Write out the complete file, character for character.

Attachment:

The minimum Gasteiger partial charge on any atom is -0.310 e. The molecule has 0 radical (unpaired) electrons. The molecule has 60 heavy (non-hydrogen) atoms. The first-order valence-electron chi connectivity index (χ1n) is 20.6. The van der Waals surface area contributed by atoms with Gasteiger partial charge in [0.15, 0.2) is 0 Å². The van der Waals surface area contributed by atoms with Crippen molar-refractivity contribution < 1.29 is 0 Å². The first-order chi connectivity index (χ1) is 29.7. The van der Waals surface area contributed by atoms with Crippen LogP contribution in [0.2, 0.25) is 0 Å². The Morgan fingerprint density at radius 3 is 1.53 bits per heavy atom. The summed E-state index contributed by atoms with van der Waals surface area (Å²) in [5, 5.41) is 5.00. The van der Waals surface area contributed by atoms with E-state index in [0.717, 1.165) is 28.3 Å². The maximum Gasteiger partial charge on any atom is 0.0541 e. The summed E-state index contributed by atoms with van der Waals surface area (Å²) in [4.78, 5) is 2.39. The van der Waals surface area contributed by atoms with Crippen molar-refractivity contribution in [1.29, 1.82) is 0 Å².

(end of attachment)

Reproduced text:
The minimum Gasteiger partial charge on any atom is -0.310 e. The molecule has 0 radical (unpaired) electrons. The molecule has 60 heavy (non-hydrogen) atoms. The first-order valence-electron chi connectivity index (χ1n) is 20.6. The van der Waals surface area contributed by atoms with Gasteiger partial charge in [0.15, 0.2) is 0 Å². The van der Waals surface area contributed by atoms with Crippen molar-refractivity contribution < 1.29 is 0 Å². The first-order chi connectivity index (χ1) is 29.7. The van der Waals surface area contributed by atoms with Crippen LogP contribution in [0.2, 0.25) is 0 Å². The Morgan fingerprint density at radius 3 is 1.53 bits per heavy atom. The summed E-state index contributed by atoms with van der Waals surface area (Å²) in [5, 5.41) is 5.00. The van der Waals surface area contributed by atoms with E-state index in [0.717, 1.165) is 28.3 Å². The maximum Gasteiger partial charge on any atom is 0.0541 e. The summed E-state index contributed by atoms with van der Waals surface area (Å²) in [4.78, 5) is 2.39. The van der Waals surface area contributed by atoms with Crippen molar-refractivity contribution in [1.29, 1.82) is 0 Å².